Nick Allen

Nick Allen's Bench.

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On 5/12/2020 at 11:19 PM, Fossil Ledges said:

Is gorgeous!

 

17 hours ago, scordatura said:

Very elegant Nick. Bee stings look good and very uniform.

Thanks fellas. They get a little better each time. Purfling is an elusive mistress for me personally in that I have particular issues with it. Some people seem to just be able to do great purfling jobs pretty quickly, but perhaps I don't have the right mindset about it with a consistent plan of attack every time.  Is it just part of learning, and trying out what works for me, doing several shoddy jobs until I stick with one technique and master that?

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Yes, so it seems that is how the old masters did it and that is how Mirecort and Markneukirchen did it. I guess if you did purfling all day every day, you would have one technique and stick with it. We have a lot more artistic freedom today!

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On 5/14/2020 at 4:01 PM, nplusplus said:

Very nice.

Thanks! 

Applied some ground to another fiddle of mine. Holtier Rosin ground with a mixture of Potassium Silicate underneath and some color. 

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On 5/14/2020 at 1:32 PM, Nick Allen said:

 

Thanks fellas. They get a little better each time. Purfling is an elusive mistress for me personally in that I have particular issues with it. Some people seem to just be able to do great purfling jobs pretty quickly, but perhaps I don't have the right mindset about it with a consistent plan of attack every time.  Is it just part of learning, and trying out what works for me, doing several shoddy jobs until I stick with one technique and master that?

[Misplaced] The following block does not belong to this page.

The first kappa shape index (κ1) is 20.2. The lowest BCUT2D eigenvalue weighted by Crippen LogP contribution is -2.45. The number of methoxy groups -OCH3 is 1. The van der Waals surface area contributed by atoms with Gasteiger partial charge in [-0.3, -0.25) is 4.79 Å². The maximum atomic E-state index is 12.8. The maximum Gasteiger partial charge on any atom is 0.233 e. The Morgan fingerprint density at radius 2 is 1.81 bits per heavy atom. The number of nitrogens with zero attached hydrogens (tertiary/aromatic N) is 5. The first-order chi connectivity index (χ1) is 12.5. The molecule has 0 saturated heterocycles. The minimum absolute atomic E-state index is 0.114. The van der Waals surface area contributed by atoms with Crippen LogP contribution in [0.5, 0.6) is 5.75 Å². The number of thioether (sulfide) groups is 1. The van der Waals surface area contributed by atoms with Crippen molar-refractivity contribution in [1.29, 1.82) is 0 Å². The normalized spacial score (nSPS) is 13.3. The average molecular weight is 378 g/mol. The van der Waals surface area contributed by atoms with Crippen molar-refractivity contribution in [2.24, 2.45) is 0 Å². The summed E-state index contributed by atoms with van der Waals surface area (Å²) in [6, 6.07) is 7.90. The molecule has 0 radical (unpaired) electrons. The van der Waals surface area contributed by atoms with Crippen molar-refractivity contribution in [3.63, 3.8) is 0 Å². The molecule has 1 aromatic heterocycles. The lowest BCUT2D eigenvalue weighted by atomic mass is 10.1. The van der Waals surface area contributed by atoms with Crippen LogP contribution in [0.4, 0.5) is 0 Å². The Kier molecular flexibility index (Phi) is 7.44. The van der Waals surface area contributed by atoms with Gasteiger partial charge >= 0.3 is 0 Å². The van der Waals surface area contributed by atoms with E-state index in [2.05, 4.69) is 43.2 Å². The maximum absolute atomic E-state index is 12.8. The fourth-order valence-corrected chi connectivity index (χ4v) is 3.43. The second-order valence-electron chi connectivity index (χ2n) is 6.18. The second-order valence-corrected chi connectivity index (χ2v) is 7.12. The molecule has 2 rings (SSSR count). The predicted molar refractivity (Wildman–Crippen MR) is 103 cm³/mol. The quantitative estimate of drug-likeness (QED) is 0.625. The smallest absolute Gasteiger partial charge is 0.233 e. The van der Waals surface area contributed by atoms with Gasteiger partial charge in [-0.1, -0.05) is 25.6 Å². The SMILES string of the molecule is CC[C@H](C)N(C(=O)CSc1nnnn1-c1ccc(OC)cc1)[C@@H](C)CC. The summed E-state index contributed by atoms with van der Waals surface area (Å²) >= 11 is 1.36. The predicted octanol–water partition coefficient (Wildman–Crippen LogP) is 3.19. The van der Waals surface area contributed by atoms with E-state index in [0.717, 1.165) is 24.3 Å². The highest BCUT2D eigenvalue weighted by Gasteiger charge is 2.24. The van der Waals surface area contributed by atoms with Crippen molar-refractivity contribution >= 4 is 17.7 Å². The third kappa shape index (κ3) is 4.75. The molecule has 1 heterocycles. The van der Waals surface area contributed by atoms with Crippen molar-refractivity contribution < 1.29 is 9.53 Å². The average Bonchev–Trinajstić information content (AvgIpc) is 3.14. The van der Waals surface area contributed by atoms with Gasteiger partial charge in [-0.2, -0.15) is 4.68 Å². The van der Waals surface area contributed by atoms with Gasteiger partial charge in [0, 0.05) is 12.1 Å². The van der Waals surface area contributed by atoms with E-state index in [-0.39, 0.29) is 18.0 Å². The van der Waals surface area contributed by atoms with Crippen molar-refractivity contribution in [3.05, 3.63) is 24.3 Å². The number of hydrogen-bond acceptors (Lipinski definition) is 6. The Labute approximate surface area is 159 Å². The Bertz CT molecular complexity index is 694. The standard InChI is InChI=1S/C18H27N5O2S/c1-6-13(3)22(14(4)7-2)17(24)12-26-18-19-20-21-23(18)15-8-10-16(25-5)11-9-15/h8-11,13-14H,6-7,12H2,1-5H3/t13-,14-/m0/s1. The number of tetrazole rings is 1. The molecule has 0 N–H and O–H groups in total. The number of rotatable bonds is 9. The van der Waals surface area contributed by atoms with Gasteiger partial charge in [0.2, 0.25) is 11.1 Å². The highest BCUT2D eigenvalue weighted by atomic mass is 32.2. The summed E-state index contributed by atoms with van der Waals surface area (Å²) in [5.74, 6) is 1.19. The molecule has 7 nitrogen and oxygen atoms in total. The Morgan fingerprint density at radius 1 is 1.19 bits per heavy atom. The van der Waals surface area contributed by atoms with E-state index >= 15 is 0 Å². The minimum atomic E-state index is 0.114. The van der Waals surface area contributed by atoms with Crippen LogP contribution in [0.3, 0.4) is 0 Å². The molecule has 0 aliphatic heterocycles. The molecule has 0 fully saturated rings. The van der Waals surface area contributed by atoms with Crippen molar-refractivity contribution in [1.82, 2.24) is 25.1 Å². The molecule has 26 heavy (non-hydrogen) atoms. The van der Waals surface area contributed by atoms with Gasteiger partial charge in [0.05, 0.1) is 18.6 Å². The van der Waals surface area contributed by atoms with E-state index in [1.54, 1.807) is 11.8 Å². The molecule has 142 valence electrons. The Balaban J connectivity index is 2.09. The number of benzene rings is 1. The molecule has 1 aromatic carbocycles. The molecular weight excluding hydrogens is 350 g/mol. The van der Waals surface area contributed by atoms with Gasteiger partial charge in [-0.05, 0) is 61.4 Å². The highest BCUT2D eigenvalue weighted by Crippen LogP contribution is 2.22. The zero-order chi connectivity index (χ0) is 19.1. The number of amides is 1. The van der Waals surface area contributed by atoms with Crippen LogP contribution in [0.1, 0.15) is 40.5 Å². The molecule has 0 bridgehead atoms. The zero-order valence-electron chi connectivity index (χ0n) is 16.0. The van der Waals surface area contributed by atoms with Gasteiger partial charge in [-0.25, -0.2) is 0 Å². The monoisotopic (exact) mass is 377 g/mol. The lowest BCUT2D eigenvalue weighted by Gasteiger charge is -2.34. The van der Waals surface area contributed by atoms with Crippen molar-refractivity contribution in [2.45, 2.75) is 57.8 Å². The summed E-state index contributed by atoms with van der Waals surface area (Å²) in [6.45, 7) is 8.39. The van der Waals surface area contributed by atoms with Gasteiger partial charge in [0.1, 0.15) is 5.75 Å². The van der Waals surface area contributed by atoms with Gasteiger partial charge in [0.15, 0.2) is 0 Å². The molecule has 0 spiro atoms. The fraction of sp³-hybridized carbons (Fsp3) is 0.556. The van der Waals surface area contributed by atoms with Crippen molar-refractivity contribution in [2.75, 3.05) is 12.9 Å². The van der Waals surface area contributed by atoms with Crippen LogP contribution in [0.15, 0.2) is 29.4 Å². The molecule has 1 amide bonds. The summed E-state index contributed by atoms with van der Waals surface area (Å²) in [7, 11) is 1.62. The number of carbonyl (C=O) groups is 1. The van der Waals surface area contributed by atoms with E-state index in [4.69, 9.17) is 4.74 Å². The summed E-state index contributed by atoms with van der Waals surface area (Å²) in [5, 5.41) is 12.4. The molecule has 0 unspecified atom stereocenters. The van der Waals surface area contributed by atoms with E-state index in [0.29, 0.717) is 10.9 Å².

Purfling continues to elude me, mistress or otherwise....

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10 hours ago, Nick Allen said:

Mistakes were made...

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It appears a number of Strads have this feature as well so you're in good company.
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17 hours ago, Derek Callaway said:

Brilliant recovery. 

 

4 hours ago, nplusplus said:

Oh, I like that. Going to remember that one.

Thanks guys. The funny thing is is that it's a French purfling strip, and the back and top will have Italian. But if someone other than a competition judge were to notice that I'd be really surprised. 

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6 hours ago, Jim Bress said:

What width are you using?  Cello purfling widths seem to vary a great deal.  

I'm using 1.8mm fiber purfling. It's not my favorite these days but it's what we have. I find that I have a harder time getting it to expand and fill the channel like real wood inlay. Plus it doesn't compress much at all if you have a tighter area. 

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4 hours ago, Jim Bress said:

That's interesting.  The Rogeri model I'm working with has 1.4 purfling which looks thin, but it is what it is.  I plan on ordering purfling from https://rauchtonewood.com/.  I'm slow enough that there's no rush. :) 

Nice. I really like the looks of their Maple-Pear-Maple. I like that darker middle strip. 

As far as thinner and thicker purflings, I can't say that I really sway one way or the other. I like both, but mostly on a case-by-case basis.